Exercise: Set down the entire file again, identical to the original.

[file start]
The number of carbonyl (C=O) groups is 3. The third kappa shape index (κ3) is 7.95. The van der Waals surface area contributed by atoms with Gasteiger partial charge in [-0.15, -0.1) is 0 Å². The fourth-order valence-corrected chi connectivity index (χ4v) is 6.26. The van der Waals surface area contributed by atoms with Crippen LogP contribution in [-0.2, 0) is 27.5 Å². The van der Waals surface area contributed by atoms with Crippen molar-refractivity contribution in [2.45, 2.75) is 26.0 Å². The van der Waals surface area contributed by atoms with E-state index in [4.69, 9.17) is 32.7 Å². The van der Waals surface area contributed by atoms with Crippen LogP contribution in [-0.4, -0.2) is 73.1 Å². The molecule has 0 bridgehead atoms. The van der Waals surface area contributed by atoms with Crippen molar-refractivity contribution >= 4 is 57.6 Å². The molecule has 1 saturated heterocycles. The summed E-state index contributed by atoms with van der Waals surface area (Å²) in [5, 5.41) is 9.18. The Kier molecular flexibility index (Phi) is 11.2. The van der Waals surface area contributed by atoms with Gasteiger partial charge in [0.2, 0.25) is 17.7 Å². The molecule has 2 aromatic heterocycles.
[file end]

The number of carbonyl (C=O) groups is 3. The third kappa shape index (κ3) is 7.95. The van der Waals surface area contributed by atoms with Gasteiger partial charge in [-0.15, -0.1) is 0 Å². The fourth-order valence-corrected chi connectivity index (χ4v) is 6.26. The van der Waals surface area contributed by atoms with Crippen LogP contribution in [-0.2, 0) is 27.5 Å². The van der Waals surface area contributed by atoms with Crippen molar-refractivity contribution in [2.45, 2.75) is 26.0 Å². The van der Waals surface area contributed by atoms with E-state index in [4.69, 9.17) is 32.7 Å². The van der Waals surface area contributed by atoms with Crippen LogP contribution in [-0.4, -0.2) is 73.1 Å². The molecule has 0 bridgehead atoms. The van der Waals surface area contributed by atoms with Crippen molar-refractivity contribution >= 4 is 57.6 Å². The molecule has 1 saturated heterocycles. The summed E-state index contributed by atoms with van der Waals surface area (Å²) in [5, 5.41) is 9.18. The Kier molecular flexibility index (Phi) is 11.2. The van der Waals surface area contributed by atoms with Gasteiger partial charge in [0.2, 0.25) is 17.7 Å². The molecule has 2 aromatic heterocycles.